The costume was fairly convincing for a thrown-together look. But what really made me realize the enormity of my mother’s zaniness were the words emerging from her mouth. I actually don’t even believe she used words. Instead, she just uttered nonsensical syllables and phrases with a flat and monotone voice. I think she was just trying to be somewhat mystical, but also comedic. But it just came across as strange. A strange woman, wrapped in strange scarves, making strange voices.
She kept a straight face for the entire evening, never breaking character. She stayed this way in the car ride to the party and all throughout the party. Okay, maybe she deviated a bit once she got the laughs she wanted. But wow, she scared me. Her conviction to absurdity was appalling to my teenage sense of self. And on that evening, I wished I had any other mother but her.
Halloween ca. 1992
I’M GRATEFUL TO MY MOTHER FOR TEACHING ME THE VALUE OF FUN
It’s not like my mom ever sat me down and told me how important fun is. She just always loved acting goofy. Even right up until the end of her life. And now as a 42-year-old grown woman, I find myself having fun in moments. And feeling rather disappointed when the people I’m around aren’t up for fun. Don’t get me wrong, it’s not like I’m some kind of party animal. I love serious talks and serious times, I really do. But I don’t think I could really keep someone very close to me if I wasn’t able to have a bit of fun with them on a regular basis.
Fun for me might just look like breaking into a little dance when a fun song comes on the radio. I recall a friend of mine and I went to an amazing free concert in Central Park when I was living in New York City. And the whole night I wanted the band to play my favorite song. But they didn’t play the song until my friend and I had exited the concert. But since the concert was outside, even though we were walking away, we could still hear the music. And I stopped and started dancing in place while the song played. Without giving it a second thought, my friend joined in as well. Then we walked across town to eat McDonald’s together. To this day, it was one of the funnest moments of my entire life. I’ll never forget it. I felt so alive and it was so spontaneous. It’s the stuff that a magical life is made of!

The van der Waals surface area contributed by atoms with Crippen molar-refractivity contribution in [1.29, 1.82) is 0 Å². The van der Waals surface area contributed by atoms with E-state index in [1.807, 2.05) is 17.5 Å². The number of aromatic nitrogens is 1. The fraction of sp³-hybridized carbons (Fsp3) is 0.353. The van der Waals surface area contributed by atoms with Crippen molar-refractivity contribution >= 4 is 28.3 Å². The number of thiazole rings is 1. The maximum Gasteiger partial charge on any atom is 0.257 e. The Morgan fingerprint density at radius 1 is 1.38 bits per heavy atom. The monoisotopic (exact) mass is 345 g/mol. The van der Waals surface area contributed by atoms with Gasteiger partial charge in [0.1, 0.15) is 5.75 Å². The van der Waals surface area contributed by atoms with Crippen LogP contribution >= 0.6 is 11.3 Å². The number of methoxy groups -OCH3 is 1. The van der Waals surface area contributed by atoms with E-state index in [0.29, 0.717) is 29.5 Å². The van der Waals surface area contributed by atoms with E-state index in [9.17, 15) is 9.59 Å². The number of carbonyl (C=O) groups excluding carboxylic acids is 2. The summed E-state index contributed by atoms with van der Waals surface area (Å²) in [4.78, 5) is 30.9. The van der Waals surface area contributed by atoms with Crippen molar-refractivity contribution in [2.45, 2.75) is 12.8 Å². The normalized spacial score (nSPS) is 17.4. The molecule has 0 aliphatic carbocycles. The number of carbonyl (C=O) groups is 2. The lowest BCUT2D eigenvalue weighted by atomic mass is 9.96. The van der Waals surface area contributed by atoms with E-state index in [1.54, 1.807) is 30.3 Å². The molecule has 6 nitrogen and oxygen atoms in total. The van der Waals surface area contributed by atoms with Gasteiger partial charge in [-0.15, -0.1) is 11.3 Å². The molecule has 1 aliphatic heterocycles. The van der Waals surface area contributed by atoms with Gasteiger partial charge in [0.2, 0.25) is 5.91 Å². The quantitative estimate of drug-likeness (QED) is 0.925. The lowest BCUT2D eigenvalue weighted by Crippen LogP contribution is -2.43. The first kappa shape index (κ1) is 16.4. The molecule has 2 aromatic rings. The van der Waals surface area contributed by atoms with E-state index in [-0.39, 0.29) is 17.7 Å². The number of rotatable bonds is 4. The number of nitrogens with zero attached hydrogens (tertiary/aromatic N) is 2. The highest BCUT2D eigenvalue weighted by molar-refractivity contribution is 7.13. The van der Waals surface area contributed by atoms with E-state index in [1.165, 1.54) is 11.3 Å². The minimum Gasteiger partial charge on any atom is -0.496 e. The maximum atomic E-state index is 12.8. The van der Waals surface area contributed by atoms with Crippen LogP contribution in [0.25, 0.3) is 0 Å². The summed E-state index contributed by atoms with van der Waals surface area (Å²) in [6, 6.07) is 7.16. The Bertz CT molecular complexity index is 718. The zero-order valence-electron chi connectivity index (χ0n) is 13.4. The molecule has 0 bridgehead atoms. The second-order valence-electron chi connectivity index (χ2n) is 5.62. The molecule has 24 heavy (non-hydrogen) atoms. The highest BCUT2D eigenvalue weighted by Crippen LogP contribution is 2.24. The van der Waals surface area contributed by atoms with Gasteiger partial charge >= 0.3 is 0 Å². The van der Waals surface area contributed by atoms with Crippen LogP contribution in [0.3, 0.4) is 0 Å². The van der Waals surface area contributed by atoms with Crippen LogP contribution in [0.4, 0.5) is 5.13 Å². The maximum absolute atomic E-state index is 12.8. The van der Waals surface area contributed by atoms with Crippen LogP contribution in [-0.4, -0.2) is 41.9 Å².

THANK YOU FOR READING!
So, how do you value fun? Do you consider your mother to be a fun person? Do you consider yourself to be a fun person? And where do you think you get your sense of fun from? Do you suppress the urge to have fun for fear of what others will think? This is such a vast topic, I can’t wait to hear what everyone thinks! xo
I’m not sure what year this was and I wasn’t with her for this one, but I believe this was another Halloween or costume party situation. No idea what she’s trying to be, but I’m guessing some kind of dignified scholar or Sherlock Holmes type???
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New York City photo by Timo Wagner on Unsplash